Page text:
It started as a casual conversation about local rock concerts and ended up as the book 9 Years Of Rock: The Story Of The Concerts At The Erie County Fieldhouse.
From 1974 to 1983, a nondescript multipurpose arena in Erie, PA, dubbed the Erie County Fieldhouse, hosted many of classic rock's royalty before they were superstars -- bands such as AC/DC, Black Sabbath, Boston, Van Halen, BTO, Santana, Doobie Brothers, Styx, Foreigner, Blue Oyster Cult, Nazareth, KISS, Alice Cooper, and Judas Priest. The facility's unique location -- about two hours from Buffalo, Cleveland, and Pittsburgh -- afforded many acts the opportunity to play one additional show while traveling between the larger markets. Since the facility had inexpensive fees and was accessible almost immediately off of Interstate 90, it was a no-brainer for managers to agree to these shows, especially considering the money they could make from one of these concerts could often pay many of the expenses for a tour.
Author Dan Schell chronicles the interesting backstory of how the building came to be built as well as a year-by-year description of each of the rock concerts that occurred. Interspersed among the entertaining personal anecdotes of the promoters, employees, and concertgoers Schell interviewed are over 200 images of everything from actual performances to concert posters and advertisements.
Check Amazon.com or you can call one of the following locations that sell the book in Erie, PA:
They were an opening act with REO Speedwagon and Robin Trower when each came to the Fieldhouse, but it seemed like the Michael Stanley Band (MSB) played a lot more in Erie during the 70s and 80s.
Born on March 25, 1948, in Cleveland, Ohio, Michael Stanley Gee a Rocky River High School student, typical of most teen boys in a 'garage band': "It was just something that was fun to do," Michael Stanley recalled, in a 1981 'TEEN Magazine interview, "It was a good way to pick up some quick money and meet some girls." In 1965, the proverbial 'first' band was one called the 'Scepters'. Things became serious, when Michael joined the 'Tree Stumps', and a single was released, "Listen To Love". By 1969, Michael a student at Hiram College, working on his Bachelor of Arts degree, the Tree Stumps had become 'Silk', a locally-popular folk group produced an LP, "Smooth As Raw Silk"... After college, Michael Stanley Gee continued pursuing music while moving up in the ranks of his 'day job' at Disc Records. NY producer, Bill Szymczyk,in the audience that night. Michael had continued working his 'day job' Disc Records,by then become Regional Manager, in 12 states.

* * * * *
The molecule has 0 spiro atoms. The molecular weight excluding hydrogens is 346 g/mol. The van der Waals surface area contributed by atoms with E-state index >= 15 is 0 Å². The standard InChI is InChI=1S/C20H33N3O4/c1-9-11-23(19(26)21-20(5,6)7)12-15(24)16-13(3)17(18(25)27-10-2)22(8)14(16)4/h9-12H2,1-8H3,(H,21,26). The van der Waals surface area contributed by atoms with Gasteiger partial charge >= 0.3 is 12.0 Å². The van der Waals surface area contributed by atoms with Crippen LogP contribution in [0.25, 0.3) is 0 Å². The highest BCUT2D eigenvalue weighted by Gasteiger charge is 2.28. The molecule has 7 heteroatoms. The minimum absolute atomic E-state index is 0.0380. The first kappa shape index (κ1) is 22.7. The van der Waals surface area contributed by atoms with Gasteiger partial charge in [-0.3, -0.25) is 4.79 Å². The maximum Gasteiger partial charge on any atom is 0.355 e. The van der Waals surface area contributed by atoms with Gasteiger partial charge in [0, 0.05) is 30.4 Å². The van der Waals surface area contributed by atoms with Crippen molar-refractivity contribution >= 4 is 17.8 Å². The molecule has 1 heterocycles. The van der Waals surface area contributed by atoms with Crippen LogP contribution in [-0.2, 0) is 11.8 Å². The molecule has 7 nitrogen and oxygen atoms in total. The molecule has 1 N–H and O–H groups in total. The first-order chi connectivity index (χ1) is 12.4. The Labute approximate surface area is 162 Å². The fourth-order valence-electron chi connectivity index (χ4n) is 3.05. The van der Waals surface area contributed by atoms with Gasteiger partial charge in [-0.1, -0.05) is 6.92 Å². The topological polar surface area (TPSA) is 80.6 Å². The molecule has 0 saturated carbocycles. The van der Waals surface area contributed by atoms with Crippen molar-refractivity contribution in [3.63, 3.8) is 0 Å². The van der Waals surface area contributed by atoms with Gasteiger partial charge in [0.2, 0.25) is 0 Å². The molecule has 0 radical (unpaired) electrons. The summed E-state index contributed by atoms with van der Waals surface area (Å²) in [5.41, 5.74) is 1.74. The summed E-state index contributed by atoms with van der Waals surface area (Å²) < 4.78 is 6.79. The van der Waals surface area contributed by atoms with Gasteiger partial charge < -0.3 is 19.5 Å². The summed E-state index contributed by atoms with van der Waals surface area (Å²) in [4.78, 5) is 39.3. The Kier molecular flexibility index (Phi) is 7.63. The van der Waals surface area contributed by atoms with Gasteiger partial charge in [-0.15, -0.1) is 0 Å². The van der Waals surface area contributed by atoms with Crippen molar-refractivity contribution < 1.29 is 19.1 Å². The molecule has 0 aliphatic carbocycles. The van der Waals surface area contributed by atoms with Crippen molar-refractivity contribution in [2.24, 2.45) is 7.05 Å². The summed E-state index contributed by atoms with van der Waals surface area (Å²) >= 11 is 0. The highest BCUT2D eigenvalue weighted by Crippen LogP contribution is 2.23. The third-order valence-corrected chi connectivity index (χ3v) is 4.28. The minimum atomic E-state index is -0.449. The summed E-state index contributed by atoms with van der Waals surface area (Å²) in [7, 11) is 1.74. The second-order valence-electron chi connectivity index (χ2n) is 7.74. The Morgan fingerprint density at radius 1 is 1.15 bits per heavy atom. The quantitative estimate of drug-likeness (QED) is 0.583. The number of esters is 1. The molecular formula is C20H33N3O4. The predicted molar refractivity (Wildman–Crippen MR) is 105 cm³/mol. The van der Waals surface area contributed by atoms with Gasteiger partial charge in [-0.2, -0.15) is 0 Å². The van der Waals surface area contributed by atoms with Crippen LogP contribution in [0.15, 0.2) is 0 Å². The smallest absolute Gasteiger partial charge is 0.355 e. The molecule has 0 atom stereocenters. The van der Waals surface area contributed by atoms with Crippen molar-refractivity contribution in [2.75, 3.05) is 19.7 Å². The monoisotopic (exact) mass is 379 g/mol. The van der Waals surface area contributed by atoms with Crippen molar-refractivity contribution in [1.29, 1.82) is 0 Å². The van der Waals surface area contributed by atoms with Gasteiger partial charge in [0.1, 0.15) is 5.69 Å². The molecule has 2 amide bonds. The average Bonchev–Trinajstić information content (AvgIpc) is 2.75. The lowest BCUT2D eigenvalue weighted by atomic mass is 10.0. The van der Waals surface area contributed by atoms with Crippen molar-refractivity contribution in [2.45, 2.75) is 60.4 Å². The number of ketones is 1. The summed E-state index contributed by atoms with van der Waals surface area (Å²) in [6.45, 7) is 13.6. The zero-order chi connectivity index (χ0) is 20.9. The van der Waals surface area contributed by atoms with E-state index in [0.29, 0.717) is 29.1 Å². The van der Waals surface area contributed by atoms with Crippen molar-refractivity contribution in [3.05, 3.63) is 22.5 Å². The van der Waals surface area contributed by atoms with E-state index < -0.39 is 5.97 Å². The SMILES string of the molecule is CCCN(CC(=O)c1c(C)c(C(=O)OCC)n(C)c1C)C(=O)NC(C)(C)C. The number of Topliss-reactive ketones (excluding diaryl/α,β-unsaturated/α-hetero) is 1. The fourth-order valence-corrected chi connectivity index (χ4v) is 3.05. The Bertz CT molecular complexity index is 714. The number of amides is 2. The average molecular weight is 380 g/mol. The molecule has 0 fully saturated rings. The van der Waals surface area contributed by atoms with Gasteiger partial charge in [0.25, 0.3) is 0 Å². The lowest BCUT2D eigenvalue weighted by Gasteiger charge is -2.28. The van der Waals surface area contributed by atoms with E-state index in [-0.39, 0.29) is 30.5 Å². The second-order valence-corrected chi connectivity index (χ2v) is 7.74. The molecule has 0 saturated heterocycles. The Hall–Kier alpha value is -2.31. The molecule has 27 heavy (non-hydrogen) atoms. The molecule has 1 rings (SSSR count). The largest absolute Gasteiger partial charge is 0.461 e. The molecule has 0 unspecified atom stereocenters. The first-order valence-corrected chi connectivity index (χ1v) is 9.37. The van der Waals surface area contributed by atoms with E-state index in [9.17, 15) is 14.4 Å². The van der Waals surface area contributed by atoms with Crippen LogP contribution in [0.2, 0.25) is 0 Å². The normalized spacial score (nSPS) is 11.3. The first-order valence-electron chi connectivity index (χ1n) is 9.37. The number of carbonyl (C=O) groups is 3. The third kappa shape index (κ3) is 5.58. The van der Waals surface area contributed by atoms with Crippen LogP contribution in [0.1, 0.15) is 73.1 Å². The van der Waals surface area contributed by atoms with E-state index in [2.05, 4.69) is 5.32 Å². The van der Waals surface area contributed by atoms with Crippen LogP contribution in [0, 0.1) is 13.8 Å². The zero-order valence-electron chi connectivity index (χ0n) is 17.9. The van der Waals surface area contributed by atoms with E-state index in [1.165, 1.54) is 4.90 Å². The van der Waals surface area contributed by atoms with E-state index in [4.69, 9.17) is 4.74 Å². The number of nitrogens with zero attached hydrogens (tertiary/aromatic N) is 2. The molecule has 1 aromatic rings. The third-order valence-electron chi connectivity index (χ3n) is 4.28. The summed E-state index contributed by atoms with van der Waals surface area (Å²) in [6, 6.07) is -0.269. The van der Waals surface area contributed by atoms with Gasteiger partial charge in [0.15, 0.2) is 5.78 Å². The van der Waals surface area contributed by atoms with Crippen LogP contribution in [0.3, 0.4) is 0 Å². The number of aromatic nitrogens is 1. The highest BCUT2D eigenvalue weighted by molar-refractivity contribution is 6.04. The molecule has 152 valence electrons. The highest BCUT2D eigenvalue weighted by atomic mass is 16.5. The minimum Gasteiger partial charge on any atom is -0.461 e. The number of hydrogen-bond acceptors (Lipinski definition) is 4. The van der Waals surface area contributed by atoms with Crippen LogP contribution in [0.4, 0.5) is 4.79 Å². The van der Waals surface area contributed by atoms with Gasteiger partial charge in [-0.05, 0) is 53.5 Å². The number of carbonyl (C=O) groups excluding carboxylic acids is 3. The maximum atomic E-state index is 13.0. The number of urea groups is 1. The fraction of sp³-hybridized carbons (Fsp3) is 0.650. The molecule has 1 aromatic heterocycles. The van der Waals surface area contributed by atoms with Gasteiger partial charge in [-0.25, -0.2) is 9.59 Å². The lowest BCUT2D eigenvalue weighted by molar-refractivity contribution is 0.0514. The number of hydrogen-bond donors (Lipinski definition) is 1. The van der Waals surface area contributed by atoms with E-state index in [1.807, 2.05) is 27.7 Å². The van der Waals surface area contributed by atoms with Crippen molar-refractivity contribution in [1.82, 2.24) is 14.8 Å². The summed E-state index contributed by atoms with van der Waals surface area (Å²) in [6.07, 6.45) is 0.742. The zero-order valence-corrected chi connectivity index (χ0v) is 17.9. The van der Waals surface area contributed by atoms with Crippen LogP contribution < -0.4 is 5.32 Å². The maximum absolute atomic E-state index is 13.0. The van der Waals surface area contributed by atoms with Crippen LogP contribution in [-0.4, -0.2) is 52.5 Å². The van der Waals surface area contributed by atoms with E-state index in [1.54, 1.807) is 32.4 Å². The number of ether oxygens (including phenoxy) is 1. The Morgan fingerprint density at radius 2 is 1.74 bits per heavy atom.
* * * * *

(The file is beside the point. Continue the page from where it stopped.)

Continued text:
And luckily, Michael Stanley and the Resonators can still be seen in this region. They play April 4 - April 12, 2014 at the Tangier in Akron, OH.
Here's one of my favorites, "My Town."
As I was looking through the list of performers who played during the month of March at the Erie County Fieldhouse, I noticed that the second time Franki Valli and the Four Season came was March 4, 1976. But during the writing of my book, I never thought to look up anything about the opening act, Stewie Stone. Since Valli wasn't the typical "rock" act that came to the Fieldhouse, I figured this guy Stone was a similar singer playing the same kinds of music Valli did.
Boy was I wrong.
In fact Stone isn't a musician, he's a comedian, more specifically, he's a Jewish comedian. I note his ethicity because he pokes fun at his lineage in a lot in his humor. He's an old-school (think the Catskills) comedian who is close friends with Valli and opened for the singer for more than 35 years. Here's a clip from him performing on a channel I never knew existed, the Jewish TV network:
Stone is also featured in the movie "When Jews Were Funny."
Meanwhile, Stone's buddy Franki Valli continues to tour at age 79 (He'll turn 80 in May). Click here for a list of upcoming Franki Valli shows.
I admit it -- I don't know much about Country music. So when I started researching Charlie Rich, who played the Erie County Fieldhouse on this date, March 3, in 1977, I was intrigued to find out he was such a bad ass!
Sure, the guy they called "The Silver Fox" had really made a name for himself in the 1960s and early 1970s with nine No. 1 country singles, especially his biggest song, 1973's "The Most Beautiful Girl." But he's also remembered for one shocking incident that changed his career forever.
During the early 1970s, many Country pursits were upset that some singer/songwriter musicians such as Olivia Newton John and John Denver were being considered 'Country" artists. I suspect the same sentiment occured about a decade or so ago when Country acts began to infuse more rock-n-roll into their sound.
At the 1975 Country Music Awards, Rich was tasked with presenting the Entertainer of the Year award. But when he opened the envelope and saw John Denver's name, he pulled a lighter from his pocket and lit the card on fire! (I couldn't find any video of this online.) I'd say that's more bad ass than what Kanye West did in 2009 to Taylor Swift during the VMAs.
Unfortunately, unlike West who has since bounced back from his incident, Rich never reallly did. So when he came to the Fieldhouse his career was already on the decline. By 1981 he had pretty much retired. Although he had a comeback with his 1992 album, Pictures and Paintings, he unexpectedly died in 1995 from a blood clot in his lungs.
I always remember this Charlie Rich song from the Every Which Way But Loose Soundtrack when Clyde the orangutan goes to the zoo to mate.